Using a personalized approach to collecting information to improve outcomes, Digital Empathy transforms the data collection process to prioritize the needs of different populations.
Why is Digital Empathy important?
Organizations depend on accurate, comprehensive and actionable data to perform. Digital Empathy improves the breadth and quality of data by transforming transactional relationships into deeper ongoing trusting relationships.
Whereas generic data collection approaches focus on the needs of the data collector, Digital Empathy prioritizes:
- People being engaged
- People that use the data
- People that make strategic decisions
Challenges with the Current System
Generic Data Collection Challenges
A one-size-fits-all approach often results in low uptake and poor quality data.
Especially when collecting sensitive and specific data.
Sensitive topics like sexual health, drugs and alcohol, or mental health.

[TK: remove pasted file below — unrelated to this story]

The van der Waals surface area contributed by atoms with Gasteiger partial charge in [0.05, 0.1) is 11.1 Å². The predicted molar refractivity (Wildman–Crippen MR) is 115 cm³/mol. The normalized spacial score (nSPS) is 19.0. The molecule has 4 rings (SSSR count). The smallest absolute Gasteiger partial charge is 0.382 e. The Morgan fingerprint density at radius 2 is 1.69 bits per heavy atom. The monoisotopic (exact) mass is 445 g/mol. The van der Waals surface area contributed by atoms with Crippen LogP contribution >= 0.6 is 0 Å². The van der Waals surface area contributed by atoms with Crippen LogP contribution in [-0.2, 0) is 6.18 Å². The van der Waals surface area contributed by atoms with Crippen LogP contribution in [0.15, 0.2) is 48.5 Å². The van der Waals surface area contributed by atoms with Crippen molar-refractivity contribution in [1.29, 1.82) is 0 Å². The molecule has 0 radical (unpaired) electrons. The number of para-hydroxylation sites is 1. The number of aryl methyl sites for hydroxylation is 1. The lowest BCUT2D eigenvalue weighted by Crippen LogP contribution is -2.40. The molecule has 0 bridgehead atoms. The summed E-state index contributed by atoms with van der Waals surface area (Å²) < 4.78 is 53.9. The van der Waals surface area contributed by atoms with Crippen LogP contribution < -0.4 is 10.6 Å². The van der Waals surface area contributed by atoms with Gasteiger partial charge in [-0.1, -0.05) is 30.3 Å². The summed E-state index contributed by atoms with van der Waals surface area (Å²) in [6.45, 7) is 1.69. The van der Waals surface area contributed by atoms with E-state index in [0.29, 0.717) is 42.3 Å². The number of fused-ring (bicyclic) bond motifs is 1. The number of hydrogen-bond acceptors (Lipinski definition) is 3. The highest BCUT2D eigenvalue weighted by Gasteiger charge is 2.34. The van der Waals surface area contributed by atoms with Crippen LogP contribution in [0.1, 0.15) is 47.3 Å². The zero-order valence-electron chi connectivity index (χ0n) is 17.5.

Low Literacy Levels
Resulting in poor understanding of information requested.
Socio-cultural language barriers, heavy use of jargon.
For cognitive, physical, or other disabilities.
Particularly with hard-to-reach populations.
Principles of Digital Empathy
There are four principles of Digital Empathy: Engage, Entrust, Encourage, and Empower. Through frictionless, satisfying, effective design that balances efficacy with efficiency, each design element with Tickit contributes to a Digitally Empathetic experience for beneficiaries.
Digitally Empathetic design helps people feel safe and comfortable enough to share honest and reliable information, resulting in higher fidelity data for the organization.
The Return on Investment
The Benefits of Digital Empathy
Tickit’s inclusive digital solutions help improve data quality, response completion rates, efficiency, and satisfaction while decreasing risks of missing information through surveys, assessments, and educational tools. Here are some benefits and returns reported by our clients from using Digital Empathy:
Higher Response Rates
of students identified with risk factors not previously known.*